Michael Carter-Williams Might Be the Most Polarizing Player in the 2013 NBA Draft

By Jason McIntyre

Michael Carter-Williams, the Syracuse point guard who was 3rd in the country in assists per game and 6th in steals, announced Wednesday he’s headed to the NBA. As a freshman, MCW couldn’t get on the court, buried on the bench behind Scoop Jardine and Brandon Triche. Last season, he played 35 mpg, averaging 11.8 ppg, 7.3 apg, 5.0 rpg and 2.7 spg. To Dick Vitale, MCW was a stat-sheet stuffer.

MCW is a lithe 6-foot-6 and projects as a lottery pick, but just how high he goes is up for debate. Success in January may have gone to his head – I asked in January if he could go No. 1 in the draft and in the 12 games after that post, the Orange went 5-7, MCW played like garbage, and Boeheim grew testy with the media. (In a podcast I did with Doug Gottlieb of CBS Sports, he attributed the Syracuse struggles to MCW playing with his mind on the NBA.)

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Also, back in December, there was the “mall incident.” MCW, who turns 22 in October, had an up-and-down season.

But Syracuse got hot when it matters in the postseason, and Carter-Williams was brilliant at times – specifically his 24 points against Indiana in the Sweet 16 and his 12-point, 11-rebound, 5-assist effort against Marquette in the Elite 8.

Phil Jackson, during the Final 4, was tweeting about the games and one of the players he singled out was Carter-Williams.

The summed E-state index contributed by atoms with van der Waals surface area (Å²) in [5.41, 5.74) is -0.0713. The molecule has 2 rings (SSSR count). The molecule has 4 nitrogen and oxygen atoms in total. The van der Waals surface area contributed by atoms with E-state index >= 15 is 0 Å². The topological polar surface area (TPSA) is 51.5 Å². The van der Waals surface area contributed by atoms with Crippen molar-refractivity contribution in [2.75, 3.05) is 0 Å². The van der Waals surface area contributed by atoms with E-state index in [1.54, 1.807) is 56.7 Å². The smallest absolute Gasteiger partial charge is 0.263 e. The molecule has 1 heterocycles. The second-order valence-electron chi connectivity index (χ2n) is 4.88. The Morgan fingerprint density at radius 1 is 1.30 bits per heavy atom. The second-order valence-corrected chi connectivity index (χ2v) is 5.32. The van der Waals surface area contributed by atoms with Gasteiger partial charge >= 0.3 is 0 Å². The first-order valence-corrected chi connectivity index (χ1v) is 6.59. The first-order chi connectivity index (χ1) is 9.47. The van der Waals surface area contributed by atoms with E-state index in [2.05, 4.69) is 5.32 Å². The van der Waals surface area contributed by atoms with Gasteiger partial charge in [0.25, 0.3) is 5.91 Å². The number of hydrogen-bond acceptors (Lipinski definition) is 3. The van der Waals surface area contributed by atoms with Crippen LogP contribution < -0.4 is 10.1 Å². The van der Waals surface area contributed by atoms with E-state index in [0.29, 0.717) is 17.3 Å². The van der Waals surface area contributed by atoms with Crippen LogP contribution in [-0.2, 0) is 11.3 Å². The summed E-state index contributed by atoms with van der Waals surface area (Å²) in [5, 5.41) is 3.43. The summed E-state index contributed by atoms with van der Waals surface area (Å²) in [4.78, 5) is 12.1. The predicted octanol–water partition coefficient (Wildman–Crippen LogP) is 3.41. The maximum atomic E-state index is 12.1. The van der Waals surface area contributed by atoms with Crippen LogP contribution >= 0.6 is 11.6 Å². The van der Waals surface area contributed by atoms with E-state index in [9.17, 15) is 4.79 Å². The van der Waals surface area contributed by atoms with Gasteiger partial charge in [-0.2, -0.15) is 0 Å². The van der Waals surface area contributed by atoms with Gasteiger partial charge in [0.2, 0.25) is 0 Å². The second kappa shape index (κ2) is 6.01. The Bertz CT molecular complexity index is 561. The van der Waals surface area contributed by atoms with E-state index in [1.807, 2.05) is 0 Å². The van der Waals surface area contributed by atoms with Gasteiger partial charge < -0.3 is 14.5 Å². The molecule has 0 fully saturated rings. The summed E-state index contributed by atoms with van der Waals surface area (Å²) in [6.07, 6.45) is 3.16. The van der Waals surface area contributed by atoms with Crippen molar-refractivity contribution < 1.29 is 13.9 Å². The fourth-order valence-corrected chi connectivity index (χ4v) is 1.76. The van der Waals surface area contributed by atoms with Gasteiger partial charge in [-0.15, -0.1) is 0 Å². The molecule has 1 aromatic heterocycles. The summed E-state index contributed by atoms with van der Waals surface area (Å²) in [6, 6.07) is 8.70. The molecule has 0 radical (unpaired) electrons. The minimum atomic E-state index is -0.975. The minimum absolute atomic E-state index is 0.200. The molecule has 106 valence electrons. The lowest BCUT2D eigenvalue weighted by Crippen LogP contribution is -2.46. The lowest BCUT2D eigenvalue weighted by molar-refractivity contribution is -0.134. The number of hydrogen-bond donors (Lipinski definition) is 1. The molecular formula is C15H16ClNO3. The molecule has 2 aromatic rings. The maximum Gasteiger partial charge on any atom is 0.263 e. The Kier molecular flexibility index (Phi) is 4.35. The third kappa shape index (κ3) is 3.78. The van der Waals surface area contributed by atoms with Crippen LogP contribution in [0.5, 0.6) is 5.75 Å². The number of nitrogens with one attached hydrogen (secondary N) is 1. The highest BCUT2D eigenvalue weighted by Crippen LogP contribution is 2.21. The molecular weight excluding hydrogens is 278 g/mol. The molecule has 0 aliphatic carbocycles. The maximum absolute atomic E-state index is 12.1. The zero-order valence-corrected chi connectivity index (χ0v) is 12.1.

Earlier this season, Syracuse coach Jim Boeheim, following a game in which Carter-Williams did this:

said this about his point guard:

MCW is dripping with potential. He’s long and graceful and 6-foot-6 point guards are a rarity. In five years will someone regret taking him high the way two teams missed on Russell Westbrook in 2008 or the way teams were kicking themselves for letting Jrue Holiday fall to 17 in 2009? If you were ‘re-drafting’ the 2010 draft again, Paul George (taken 10th) would go in the top 3.

The problems with MCW? His ball handling is shaky at times – when defenders crowded him, he appeared to shy away and give up the ball – and his shot needs serious work (39 percent from the field, 29 percent on 3-pointers). The good news? Shooting coaches exist. I haven’t done a mock draft since February – I’ll wait until everyone who plans on declaring actually declares – but I think the only thing holding him back from going in the Top 10 or even as high as the Top 5 would be team needs. Six of the Top 10 teams in the lottery right now (Phoenix, Cleveland, Detroit, Washington, Minnesota and Oklahoma City) currently have point guards and won’t be drafting one. That leaves Charlotte and Orlando at the very top, and New Orleans and Sacramento in the middle.

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